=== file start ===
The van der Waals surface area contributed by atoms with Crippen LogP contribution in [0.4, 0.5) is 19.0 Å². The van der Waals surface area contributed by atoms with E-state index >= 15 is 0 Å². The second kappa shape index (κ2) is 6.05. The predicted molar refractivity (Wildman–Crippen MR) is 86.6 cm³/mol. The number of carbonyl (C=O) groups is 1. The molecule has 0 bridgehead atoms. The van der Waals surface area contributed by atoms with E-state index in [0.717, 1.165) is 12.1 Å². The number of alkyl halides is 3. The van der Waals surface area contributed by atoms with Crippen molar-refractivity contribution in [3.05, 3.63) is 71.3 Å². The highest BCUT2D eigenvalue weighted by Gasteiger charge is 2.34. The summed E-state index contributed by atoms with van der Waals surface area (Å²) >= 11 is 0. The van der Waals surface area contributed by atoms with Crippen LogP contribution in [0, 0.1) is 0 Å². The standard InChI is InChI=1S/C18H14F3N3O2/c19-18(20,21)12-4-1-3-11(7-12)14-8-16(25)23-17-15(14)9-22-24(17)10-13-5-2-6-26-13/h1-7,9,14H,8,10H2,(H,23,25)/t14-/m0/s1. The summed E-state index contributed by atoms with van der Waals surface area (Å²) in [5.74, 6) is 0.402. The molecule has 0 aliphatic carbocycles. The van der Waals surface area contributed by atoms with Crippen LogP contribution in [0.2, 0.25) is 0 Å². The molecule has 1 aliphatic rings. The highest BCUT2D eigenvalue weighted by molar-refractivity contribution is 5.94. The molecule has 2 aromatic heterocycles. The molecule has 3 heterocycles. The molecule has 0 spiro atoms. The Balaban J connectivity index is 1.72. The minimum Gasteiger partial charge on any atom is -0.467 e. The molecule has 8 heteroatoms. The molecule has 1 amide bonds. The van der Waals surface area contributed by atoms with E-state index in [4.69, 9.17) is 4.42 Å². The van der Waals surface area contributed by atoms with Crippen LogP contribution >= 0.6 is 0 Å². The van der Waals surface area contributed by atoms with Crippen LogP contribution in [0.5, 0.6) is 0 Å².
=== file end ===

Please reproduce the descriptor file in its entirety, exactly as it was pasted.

The van der Waals surface area contributed by atoms with Crippen LogP contribution in [0.4, 0.5) is 19.0 Å². The van der Waals surface area contributed by atoms with E-state index >= 15 is 0 Å². The second kappa shape index (κ2) is 6.05. The predicted molar refractivity (Wildman–Crippen MR) is 86.6 cm³/mol. The number of carbonyl (C=O) groups is 1. The molecule has 0 bridgehead atoms. The van der Waals surface area contributed by atoms with E-state index in [0.717, 1.165) is 12.1 Å². The number of alkyl halides is 3. The van der Waals surface area contributed by atoms with Crippen molar-refractivity contribution in [3.05, 3.63) is 71.3 Å². The highest BCUT2D eigenvalue weighted by Gasteiger charge is 2.34. The summed E-state index contributed by atoms with van der Waals surface area (Å²) >= 11 is 0. The van der Waals surface area contributed by atoms with Crippen LogP contribution in [0, 0.1) is 0 Å². The standard InChI is InChI=1S/C18H14F3N3O2/c19-18(20,21)12-4-1-3-11(7-12)14-8-16(25)23-17-15(14)9-22-24(17)10-13-5-2-6-26-13/h1-7,9,14H,8,10H2,(H,23,25)/t14-/m0/s1. The summed E-state index contributed by atoms with van der Waals surface area (Å²) in [5.74, 6) is 0.402. The molecule has 0 aliphatic carbocycles. The van der Waals surface area contributed by atoms with Crippen LogP contribution in [0.2, 0.25) is 0 Å². The molecule has 1 aliphatic rings. The highest BCUT2D eigenvalue weighted by molar-refractivity contribution is 5.94. The molecule has 2 aromatic heterocycles. The molecule has 3 heterocycles. The molecule has 0 spiro atoms. The Balaban J connectivity index is 1.72. The minimum Gasteiger partial charge on any atom is -0.467 e. The molecule has 8 heteroatoms. The molecule has 1 amide bonds. The van der Waals surface area contributed by atoms with E-state index in [4.69, 9.17) is 4.42 Å². The van der Waals surface area contributed by atoms with Crippen LogP contribution >= 0.6 is 0 Å². The van der Waals surface area contributed by atoms with Crippen LogP contribution in [0.5, 0.6) is 0 Å².